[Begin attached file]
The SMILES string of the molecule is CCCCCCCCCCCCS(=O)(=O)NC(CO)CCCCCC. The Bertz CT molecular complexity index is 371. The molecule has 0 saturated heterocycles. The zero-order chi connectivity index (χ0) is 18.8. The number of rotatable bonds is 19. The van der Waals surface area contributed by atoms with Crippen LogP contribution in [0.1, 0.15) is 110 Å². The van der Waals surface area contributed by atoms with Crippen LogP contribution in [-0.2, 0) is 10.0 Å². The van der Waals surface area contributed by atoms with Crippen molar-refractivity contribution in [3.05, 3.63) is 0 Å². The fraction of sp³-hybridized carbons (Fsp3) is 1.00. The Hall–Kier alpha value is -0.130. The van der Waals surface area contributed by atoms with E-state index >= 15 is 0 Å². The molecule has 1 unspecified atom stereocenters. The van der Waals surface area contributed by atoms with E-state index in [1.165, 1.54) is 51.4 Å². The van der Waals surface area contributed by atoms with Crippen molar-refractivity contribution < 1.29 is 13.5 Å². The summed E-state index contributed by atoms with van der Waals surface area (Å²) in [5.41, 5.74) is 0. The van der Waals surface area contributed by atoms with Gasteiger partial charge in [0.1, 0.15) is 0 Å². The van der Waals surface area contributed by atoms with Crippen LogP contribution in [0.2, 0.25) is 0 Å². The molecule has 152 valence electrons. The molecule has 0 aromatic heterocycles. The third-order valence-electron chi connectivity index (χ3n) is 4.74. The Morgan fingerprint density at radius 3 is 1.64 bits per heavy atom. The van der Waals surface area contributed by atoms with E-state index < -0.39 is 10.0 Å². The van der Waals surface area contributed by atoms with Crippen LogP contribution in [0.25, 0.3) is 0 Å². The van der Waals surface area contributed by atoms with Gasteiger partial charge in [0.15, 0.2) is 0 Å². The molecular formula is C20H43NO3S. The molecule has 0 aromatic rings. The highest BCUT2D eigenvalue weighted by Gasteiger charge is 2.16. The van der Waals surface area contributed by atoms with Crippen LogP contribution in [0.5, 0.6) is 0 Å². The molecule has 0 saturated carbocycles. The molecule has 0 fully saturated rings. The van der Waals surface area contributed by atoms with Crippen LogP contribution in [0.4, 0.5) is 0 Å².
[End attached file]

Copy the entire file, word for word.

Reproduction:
The SMILES string of the molecule is CCCCCCCCCCCCS(=O)(=O)NC(CO)CCCCCC. The Bertz CT molecular complexity index is 371. The molecule has 0 saturated heterocycles. The zero-order chi connectivity index (χ0) is 18.8. The number of rotatable bonds is 19. The van der Waals surface area contributed by atoms with Crippen LogP contribution in [0.1, 0.15) is 110 Å². The van der Waals surface area contributed by atoms with Crippen LogP contribution in [-0.2, 0) is 10.0 Å². The van der Waals surface area contributed by atoms with Crippen molar-refractivity contribution in [3.05, 3.63) is 0 Å². The fraction of sp³-hybridized carbons (Fsp3) is 1.00. The Hall–Kier alpha value is -0.130. The van der Waals surface area contributed by atoms with E-state index >= 15 is 0 Å². The molecule has 1 unspecified atom stereocenters. The van der Waals surface area contributed by atoms with E-state index in [1.165, 1.54) is 51.4 Å². The van der Waals surface area contributed by atoms with Crippen molar-refractivity contribution < 1.29 is 13.5 Å². The summed E-state index contributed by atoms with van der Waals surface area (Å²) in [5.41, 5.74) is 0. The van der Waals surface area contributed by atoms with Gasteiger partial charge in [0.1, 0.15) is 0 Å². The van der Waals surface area contributed by atoms with Crippen LogP contribution in [0.2, 0.25) is 0 Å². The molecule has 152 valence electrons. The molecule has 0 aromatic heterocycles. The third-order valence-electron chi connectivity index (χ3n) is 4.74. The Morgan fingerprint density at radius 3 is 1.64 bits per heavy atom. The van der Waals surface area contributed by atoms with E-state index < -0.39 is 10.0 Å². The van der Waals surface area contributed by atoms with Crippen LogP contribution in [0.25, 0.3) is 0 Å². The van der Waals surface area contributed by atoms with Gasteiger partial charge in [0.15, 0.2) is 0 Å². The molecular formula is C20H43NO3S. The molecule has 0 aromatic rings. The highest BCUT2D eigenvalue weighted by Gasteiger charge is 2.16. The van der Waals surface area contributed by atoms with Crippen LogP contribution in [0.5, 0.6) is 0 Å². The molecule has 0 saturated carbocycles. The molecule has 0 fully saturated rings. The van der Waals surface area contributed by atoms with Crippen LogP contribution in [0.4, 0.5) is 0 Å².